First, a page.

Deadbeat dads love to blow back into people’s lives in indie movies. The precocious kids they abandoned have a similar passion for shedding their prickly-yet-charming crust to reveal the soft, yearning children beneath. Scrapper, music video director Charlotte Regan’s feature debut, cobbles together another story in this mold, this time set in a broke neighborhood on the fringe of London with Jason (Harris Dickinson) as the bleach-blond dirtbag dad and Georgie (Lola Campbell) as the bike-stealing 12-year-old he left behind. Regan’s film plays in a familiar sandbox—its well-worn arc robs the story of any moving specificity, while the stylistic comedy flourishes feel just as rote—and her functional if uninspiring sandcastle creation proves that she can put something together, even if it’s too conventional to last long in our memories.
Some of its touchstones are worth mentioning, simply because they provide more engaging alternatives. It’s very much like Boy, Taika Waititi’s silly-sad Sundance hit about a poor Maori kid whose good-for-nothing father rolls up out of nowhere, with its dabbles into imaginative magical realism, look at enterprising impoverished kids, and absurd, cutaway-filled visual language. Slap on a coat of Mike Leigh, and you’re smack-dab in Georgie’s rundown British world, where she copes with the recent death of her single mom.
The stage is set through the pseudo-doc confessionals permeating sitcoms: Her grizzled teacher doesn’t care, her social workers are inept and overworked. She and her pal Ali (Alin Uzun) deliver bikes to a fence; a local convenience store clerk provides voice recordings to dupe uncaring and literally distant authority figures. This eccentric exposition—augmented by more charmingly strange gimmicks, like her household spiders speaking to each other in JRPG-like dialogue boxes—puts the brunt of Regan’s personality up front. Even if it doesn’t all click, it’s better than the bog-standard dramedy on the way.
But then Jason hops the fence and Ali disappears without much ceremony, leaving the estranged duo alone. Though there’s some superficial tension, there’s so much twee jokiness in the script that it papers over the more character-centric incidents. At just 84 minutes, their relationship barely has any time to develop anyways. Instead, we get the sense that both kid and dad are already fundamentally good and ready for each other, and the filler between marketable logline A and heartwarming premise B is just vamping.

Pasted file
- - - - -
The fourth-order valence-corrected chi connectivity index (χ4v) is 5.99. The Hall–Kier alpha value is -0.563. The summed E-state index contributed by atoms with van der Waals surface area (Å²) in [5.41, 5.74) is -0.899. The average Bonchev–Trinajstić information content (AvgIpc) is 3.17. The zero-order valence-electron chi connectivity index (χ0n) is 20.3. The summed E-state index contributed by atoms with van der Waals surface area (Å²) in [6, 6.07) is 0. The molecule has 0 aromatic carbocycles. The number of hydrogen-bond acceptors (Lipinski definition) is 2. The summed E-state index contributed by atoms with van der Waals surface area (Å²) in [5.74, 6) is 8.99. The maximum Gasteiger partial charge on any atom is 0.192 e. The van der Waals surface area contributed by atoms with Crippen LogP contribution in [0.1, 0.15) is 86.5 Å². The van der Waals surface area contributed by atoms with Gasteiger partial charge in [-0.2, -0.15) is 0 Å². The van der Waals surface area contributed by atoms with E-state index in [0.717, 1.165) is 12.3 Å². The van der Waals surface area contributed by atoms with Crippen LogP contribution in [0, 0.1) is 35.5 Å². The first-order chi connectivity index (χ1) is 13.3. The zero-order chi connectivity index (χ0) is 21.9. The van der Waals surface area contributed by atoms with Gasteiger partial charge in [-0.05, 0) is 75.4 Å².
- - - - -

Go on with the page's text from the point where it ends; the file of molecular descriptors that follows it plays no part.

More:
But one star can make all the difference. Where Campbell and Uzun’s performances and characters are caught between the unpretentious cuteness of childhood and the self-aware jokey absurdity of preteendom, Dickinson, as always, rises to the occasion. With a wiry, sleazy groundedness, his lonely loser exudes desperation. Sad, aimless eyes add more depth to his straightforward, immature sweetness than is on the page, especially when juxtaposed with the film’s most impactful symbol: Georgie’s mom, living on only in the digitized memories of phone videos and voicemails.
In this tragic, technological preservation, Scrapper brushes against some of its more interesting and half-baked fantasy. Some of the scrap in question refers to Georgie’s well-protected room, where a totem-like tower of trash ascends to the ceiling. But its grasping construction is similar to the handheld freneticism Regan deploys every once in a while, or the undeniably winning deadpan with which a Tooth Fairy scene is played: Their disparate junkyard parts are stronger than the stacked and fused assemblage they create.
But Regan does display a keen eye for parts. Her locations are perhaps the strongest of these elements. Overgrown, abandoned buildings offer alluring blends of broken glass and flooding light, while cramped laundromats’ only surprises are contained within the machines. There’s plenty of affection for the rundown community, which her characters frequently run through, but, as much of the movie goes to show, you need more than affection to make a narrative affecting.
Scrapper isn’t funny or sweet enough to overcome some of its more cutesy leanings, and it’s not inventive enough to stand out from its peers covering the same kind of burgeoning parent-child relationship. But it hangs together, as brief and unsatisfying as its narrative may be, which proves Regan capable of pulling off a feature, even if we’ll need to wait for a second film to fully see her more off-the-wall ideas flourish.
Director: Charlotte Regan
Writer: Charlotte Regan
Starring: Harris Dickinson, Lola Campbell, Alin Uzun, Ambreen Razia, Olivia Brady, Aylin Tezel
Release Date: January 22, 2023 (Sundance)
Jacob Oller is Movies Editor at Paste Magazine. You can follow him on Twitter at @jacoboller.
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